‘Amazing, bodywide effects’: Stanford researchers say cancer vaccine eliminates tumors in mice

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A cancer treatment experiment at Stanford University School of Medicine was shown to eliminate all traces of cancer in 87 of 90 mice, according to researchers.

The study says this approach could work for many different types of cancer and provide a rapid and relatively inexpensive cancer therapy. It’s unlikely to cause adverse side effects often seen with other immune stimulation, according to researchers.

As part of the study, researchers injected minute amounts of two immune-stimulating agents directly into the solid tumors of mice. The tumors were eliminated, along with all other traces of cancer, including distant untreated metastases.

“When we use these two agents together, we see the elimination of tumors all over the body,” said Ronald Levy, MD, professor of oncology. “This approach bypasses the need to identify tumor-specific immune targets and doesn’t require wholesale activation of the immune system or customization of a patient’s immune cells.”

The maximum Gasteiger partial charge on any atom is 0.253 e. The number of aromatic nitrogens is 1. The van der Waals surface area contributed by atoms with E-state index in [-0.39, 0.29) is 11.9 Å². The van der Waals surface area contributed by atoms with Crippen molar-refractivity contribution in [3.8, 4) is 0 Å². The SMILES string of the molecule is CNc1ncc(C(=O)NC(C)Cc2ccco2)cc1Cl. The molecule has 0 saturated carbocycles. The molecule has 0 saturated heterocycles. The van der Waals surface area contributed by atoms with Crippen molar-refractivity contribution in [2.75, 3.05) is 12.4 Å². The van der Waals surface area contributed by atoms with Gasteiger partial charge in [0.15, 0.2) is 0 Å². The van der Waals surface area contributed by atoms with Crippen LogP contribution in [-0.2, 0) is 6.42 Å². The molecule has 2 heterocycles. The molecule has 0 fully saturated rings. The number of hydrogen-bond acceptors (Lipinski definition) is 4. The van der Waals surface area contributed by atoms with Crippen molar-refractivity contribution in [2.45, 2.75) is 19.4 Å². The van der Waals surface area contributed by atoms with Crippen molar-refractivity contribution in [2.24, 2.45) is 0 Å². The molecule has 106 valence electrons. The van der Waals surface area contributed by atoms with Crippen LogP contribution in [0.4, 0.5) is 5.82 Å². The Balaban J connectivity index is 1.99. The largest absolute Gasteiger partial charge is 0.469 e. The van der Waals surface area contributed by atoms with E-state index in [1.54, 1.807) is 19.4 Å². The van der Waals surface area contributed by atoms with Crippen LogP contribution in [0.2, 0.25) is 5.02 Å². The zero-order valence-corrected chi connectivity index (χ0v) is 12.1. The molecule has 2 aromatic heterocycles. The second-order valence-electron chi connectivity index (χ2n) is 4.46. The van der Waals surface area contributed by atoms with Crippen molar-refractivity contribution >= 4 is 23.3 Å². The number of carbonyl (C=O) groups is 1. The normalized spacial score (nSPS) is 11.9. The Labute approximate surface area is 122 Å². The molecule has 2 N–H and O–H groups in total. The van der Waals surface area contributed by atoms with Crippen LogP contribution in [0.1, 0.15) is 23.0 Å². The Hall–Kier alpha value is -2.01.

Researchers are planning a clinical trial testing the treatment in 15 human patients with low-grade lymphoma.

There are many types of immunotherapy treatments, some of which cause side effects or are very lengthy.

In this specific treatment, two agents are injected to stimulate the immune cells within a particular tumor. Those cells then leave the original tumor to find and destroy other identical tumors throughout the body, according to the study.

“In the mice, we saw amazing, bodywide effects, including the elimination of tumors all over the animal,” Lecy said.

The study states:

The approach worked startlingly well in laboratory mice with transplanted mouse lymphoma tumors in two sites on their bodies. Injecting one tumor site with the two agents caused the regression not just of the treated tumor, but also of the second, untreated tumor. In this way, 87 of 90 mice were cured of the cancer. Although the cancer recurred in three of the mice, the tumors again regressed after a second treatment. The researchers saw similar results in mice bearing breast, colon and melanoma tumors.

“I don’t think there’s a limit to the type of tumor we could potentially treat, as long as it has been infiltrated by the immune system,” Levy said.

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